There's a runner inside Isabella Manzanares. The 10-year-old hears her voice whenever she feels her body surrendering to the Las Vegas heat, nagging her to stop in her tracks and quit this running thing for good.
That's when she starts uttering aloud, regardless of who's around, "I will be fit and healthy, I will be fit and healthy, I will be fit and healthy." She repeats it all the way to the finish line, listening to and believing the runner inside her.
It's a little habit she picked up at Girls on the Run of Las Vegas, a nonprofit prevention program for girls between third and fifth grades that costs $150 to participate. The prevention aspect targets many things, mostly giving up. Giving up on the 5K race that completes the program, giving up on dreams, self-respect, everything that can turn a bright young girl like Isabella into an unfortunate statistic.
She and the other 15 Girls on the Run participants have gathered at Sunset Park today to run the 5K race for which they've been training the past 10 weeks. About 130 other runners - kids, parents and just supportive members of the community - have registered to run right along with them.
If the program completes its mission, this will be the first of many races the girls run in life, and one of the few that requires sneakers. The true challenge lies in making young girls realize their full potential. Once that's accomplished, they'll run so fast from goal to goal, nothing will be able to catch them. Not bullying, not sexting, not eating disorders, not even their own negative thoughts. And those have a way of sneaking up on a girl.
According to Dove Research, only 11 percent of girls feel comfortable using the word "beautiful" to describe themselves. I'd be willing to bet the adjectives that roll off their tongues are as flattering as the '80s. Little girls in Las Vegas probably keep an especially vast vernacular of self-venom. That's what happens when you live in a town where highway billboards feature images most convenience stores keep behind counters.
It sends a message. Beauty is as Industrial Road does.
It's no wonder Girls on the Run coaches had to explain to girls early on that they weren't there to lose weight. They were just there to be healthy. Even then, heads tilted.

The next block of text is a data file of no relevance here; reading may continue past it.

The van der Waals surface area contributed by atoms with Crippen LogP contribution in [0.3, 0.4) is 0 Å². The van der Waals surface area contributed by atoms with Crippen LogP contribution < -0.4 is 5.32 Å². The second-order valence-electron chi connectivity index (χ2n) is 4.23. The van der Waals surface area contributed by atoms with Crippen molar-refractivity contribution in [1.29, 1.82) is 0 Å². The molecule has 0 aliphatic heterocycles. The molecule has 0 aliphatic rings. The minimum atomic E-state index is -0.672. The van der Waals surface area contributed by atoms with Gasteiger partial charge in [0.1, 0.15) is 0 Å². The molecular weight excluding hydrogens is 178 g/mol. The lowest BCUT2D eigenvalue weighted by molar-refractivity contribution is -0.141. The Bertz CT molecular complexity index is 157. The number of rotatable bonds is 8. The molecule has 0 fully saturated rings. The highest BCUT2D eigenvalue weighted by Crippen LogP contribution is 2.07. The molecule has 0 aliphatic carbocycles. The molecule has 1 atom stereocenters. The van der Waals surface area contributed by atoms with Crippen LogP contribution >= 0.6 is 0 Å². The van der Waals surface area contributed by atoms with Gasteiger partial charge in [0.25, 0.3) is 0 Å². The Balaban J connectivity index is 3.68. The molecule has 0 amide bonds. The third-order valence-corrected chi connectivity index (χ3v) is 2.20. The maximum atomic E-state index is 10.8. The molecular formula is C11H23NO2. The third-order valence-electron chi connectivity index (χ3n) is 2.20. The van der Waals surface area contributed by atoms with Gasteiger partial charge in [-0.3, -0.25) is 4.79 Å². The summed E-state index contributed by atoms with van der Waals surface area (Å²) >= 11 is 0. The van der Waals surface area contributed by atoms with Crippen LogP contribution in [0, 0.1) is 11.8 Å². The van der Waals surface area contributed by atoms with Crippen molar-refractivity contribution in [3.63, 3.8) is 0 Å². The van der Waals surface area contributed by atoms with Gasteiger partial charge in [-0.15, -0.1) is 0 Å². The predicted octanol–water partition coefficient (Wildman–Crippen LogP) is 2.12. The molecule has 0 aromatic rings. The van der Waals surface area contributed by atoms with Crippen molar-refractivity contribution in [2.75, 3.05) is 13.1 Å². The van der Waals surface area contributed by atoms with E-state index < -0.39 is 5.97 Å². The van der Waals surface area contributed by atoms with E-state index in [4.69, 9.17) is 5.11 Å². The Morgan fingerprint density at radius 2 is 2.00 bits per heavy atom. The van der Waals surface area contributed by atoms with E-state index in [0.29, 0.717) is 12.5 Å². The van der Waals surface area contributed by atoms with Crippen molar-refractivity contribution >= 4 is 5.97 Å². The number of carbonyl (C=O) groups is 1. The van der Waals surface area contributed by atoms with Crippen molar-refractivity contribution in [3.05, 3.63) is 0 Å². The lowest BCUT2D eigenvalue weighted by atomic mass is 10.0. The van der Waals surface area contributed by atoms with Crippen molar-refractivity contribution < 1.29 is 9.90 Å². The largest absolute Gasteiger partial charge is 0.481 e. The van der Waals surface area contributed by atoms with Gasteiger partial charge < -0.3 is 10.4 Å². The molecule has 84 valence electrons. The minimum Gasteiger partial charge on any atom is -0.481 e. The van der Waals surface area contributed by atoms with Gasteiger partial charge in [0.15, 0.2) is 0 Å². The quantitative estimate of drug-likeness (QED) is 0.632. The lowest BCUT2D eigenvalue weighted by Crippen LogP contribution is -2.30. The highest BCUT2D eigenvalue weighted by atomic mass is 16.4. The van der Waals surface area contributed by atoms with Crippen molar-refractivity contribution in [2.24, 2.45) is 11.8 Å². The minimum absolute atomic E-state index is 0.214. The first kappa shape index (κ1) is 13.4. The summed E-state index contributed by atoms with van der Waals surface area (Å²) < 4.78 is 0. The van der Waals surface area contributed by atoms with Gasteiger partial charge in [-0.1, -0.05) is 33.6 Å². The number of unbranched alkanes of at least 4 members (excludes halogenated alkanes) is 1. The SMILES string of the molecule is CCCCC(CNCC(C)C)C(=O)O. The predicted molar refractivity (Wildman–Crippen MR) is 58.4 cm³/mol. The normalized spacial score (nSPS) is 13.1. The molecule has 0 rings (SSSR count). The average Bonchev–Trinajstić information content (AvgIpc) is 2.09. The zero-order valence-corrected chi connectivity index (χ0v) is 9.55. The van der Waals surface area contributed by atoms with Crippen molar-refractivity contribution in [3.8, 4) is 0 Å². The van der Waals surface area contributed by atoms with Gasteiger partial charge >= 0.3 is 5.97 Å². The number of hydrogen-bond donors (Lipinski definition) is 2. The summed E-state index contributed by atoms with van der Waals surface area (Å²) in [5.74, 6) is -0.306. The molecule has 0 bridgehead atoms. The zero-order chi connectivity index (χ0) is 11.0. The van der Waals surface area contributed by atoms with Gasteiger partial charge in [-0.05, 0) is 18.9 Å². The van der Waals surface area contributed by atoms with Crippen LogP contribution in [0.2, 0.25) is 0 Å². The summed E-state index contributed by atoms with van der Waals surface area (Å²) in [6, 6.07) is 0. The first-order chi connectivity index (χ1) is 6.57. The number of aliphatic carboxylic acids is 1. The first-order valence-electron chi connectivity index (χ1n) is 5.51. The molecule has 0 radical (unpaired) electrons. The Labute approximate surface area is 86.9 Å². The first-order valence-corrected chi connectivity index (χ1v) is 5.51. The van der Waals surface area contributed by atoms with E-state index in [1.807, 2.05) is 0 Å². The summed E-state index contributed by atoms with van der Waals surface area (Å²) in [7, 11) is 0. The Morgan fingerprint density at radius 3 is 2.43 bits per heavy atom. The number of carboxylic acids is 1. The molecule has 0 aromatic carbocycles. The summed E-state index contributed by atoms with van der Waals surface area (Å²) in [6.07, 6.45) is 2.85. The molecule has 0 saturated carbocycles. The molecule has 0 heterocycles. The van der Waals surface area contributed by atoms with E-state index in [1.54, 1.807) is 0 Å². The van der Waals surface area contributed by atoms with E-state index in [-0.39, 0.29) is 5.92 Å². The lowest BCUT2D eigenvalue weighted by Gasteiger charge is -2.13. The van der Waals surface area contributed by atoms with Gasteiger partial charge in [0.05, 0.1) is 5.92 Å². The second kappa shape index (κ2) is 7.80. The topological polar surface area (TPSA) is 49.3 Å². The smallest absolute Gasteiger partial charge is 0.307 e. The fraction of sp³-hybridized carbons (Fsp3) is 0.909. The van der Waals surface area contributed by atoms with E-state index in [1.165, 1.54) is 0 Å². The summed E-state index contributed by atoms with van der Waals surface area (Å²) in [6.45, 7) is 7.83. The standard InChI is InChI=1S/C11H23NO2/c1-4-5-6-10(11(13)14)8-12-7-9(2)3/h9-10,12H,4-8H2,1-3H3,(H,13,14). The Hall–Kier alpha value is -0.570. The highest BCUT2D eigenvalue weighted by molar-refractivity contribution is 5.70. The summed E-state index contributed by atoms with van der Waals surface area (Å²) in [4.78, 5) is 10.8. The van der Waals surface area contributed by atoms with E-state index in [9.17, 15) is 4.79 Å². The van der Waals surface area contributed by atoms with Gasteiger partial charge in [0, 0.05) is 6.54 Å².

A few exercises in, they got the hang of what the outside world recognizes as self-esteem. Girls chose positive ways to describe themselves.
They identified traits that made them different - "I speak another language" - as good things that make them individuals. They learned they deserve to be treated kindly and started by treating each other kindly.
Words of support could be heard as the girls and coaches took to the track twice a week. Whether it was 10 laps or 20, the girls motivated each other to keep going. It got Isabella in the habit of encouraging herself. Be it a 5K race or a math test, she now tells herself aloud that she can reach the finish line.
Elaine Coello volunteers as a coach for the program. She herds the girls together before the race starts at Sunset Park while her son trails behind her. As an employee of the state's welfare office, Coello knows the importance of a girl's self-esteem.
"I see girls who are 13 having babies because no one told them, 'You're OK,' " she says.
Coello is also the mother to an 18-year-old daughter and can't help but note the differences in raising her two kids. Her daughter harbored heavy self-criticism, where her son exudes self-assurance. As if by design, the young boy stands beside his mom, wearing a T-shirt that punctuates her point. In big letters across his torso are the words "I'm pretty much one of the best people I know."
If only more girls felt that way. On this Sunday morning, Isabella is well on her way.
She finishes her final lap with a sweaty forehead, her shirt sticking to her skin. When she catches her breath, she has one thing to say, "It felt good."
There's more than just a runner inside Isabella. There's a beautiful, confident, successful woman, too. If she keeps giving herself positive messages to counteract the negative ones society gives her daily, she's certain to find her. For young girls today, that's the ultimate finish line.
For more information on Girls on the Run, log onto girlsontherunlv.org.
Contact columnist Xazmin Garza at email@example.com or 702-383-0477. Follow her on Twitter @startswithanx.